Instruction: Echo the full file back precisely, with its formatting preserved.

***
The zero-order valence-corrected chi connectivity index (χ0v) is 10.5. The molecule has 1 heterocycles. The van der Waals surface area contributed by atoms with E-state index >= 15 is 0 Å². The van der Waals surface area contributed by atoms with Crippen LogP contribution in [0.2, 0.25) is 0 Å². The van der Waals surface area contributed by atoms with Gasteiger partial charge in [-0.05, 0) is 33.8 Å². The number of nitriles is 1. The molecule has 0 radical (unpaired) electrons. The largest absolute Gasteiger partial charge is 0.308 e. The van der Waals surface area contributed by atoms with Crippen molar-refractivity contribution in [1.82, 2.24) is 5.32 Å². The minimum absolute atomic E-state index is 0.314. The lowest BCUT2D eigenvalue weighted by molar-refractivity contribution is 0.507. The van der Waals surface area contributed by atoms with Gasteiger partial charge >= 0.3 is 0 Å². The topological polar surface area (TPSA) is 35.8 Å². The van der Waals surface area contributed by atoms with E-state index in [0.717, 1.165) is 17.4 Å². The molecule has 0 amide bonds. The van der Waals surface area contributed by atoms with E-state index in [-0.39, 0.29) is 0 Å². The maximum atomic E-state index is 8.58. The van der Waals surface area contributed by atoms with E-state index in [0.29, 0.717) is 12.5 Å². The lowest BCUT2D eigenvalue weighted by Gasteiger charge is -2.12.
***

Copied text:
The zero-order valence-corrected chi connectivity index (χ0v) is 10.5. The molecule has 1 heterocycles. The van der Waals surface area contributed by atoms with E-state index >= 15 is 0 Å². The van der Waals surface area contributed by atoms with Crippen LogP contribution in [0.2, 0.25) is 0 Å². The van der Waals surface area contributed by atoms with Gasteiger partial charge in [-0.05, 0) is 33.8 Å². The number of nitriles is 1. The molecule has 0 radical (unpaired) electrons. The largest absolute Gasteiger partial charge is 0.308 e. The van der Waals surface area contributed by atoms with Crippen molar-refractivity contribution in [1.82, 2.24) is 5.32 Å². The minimum absolute atomic E-state index is 0.314. The lowest BCUT2D eigenvalue weighted by molar-refractivity contribution is 0.507. The van der Waals surface area contributed by atoms with Gasteiger partial charge >= 0.3 is 0 Å². The topological polar surface area (TPSA) is 35.8 Å². The van der Waals surface area contributed by atoms with E-state index in [0.717, 1.165) is 17.4 Å². The molecule has 0 amide bonds. The van der Waals surface area contributed by atoms with E-state index in [-0.39, 0.29) is 0 Å². The maximum atomic E-state index is 8.58. The van der Waals surface area contributed by atoms with E-state index in [0.29, 0.717) is 12.5 Å². The lowest BCUT2D eigenvalue weighted by Gasteiger charge is -2.12.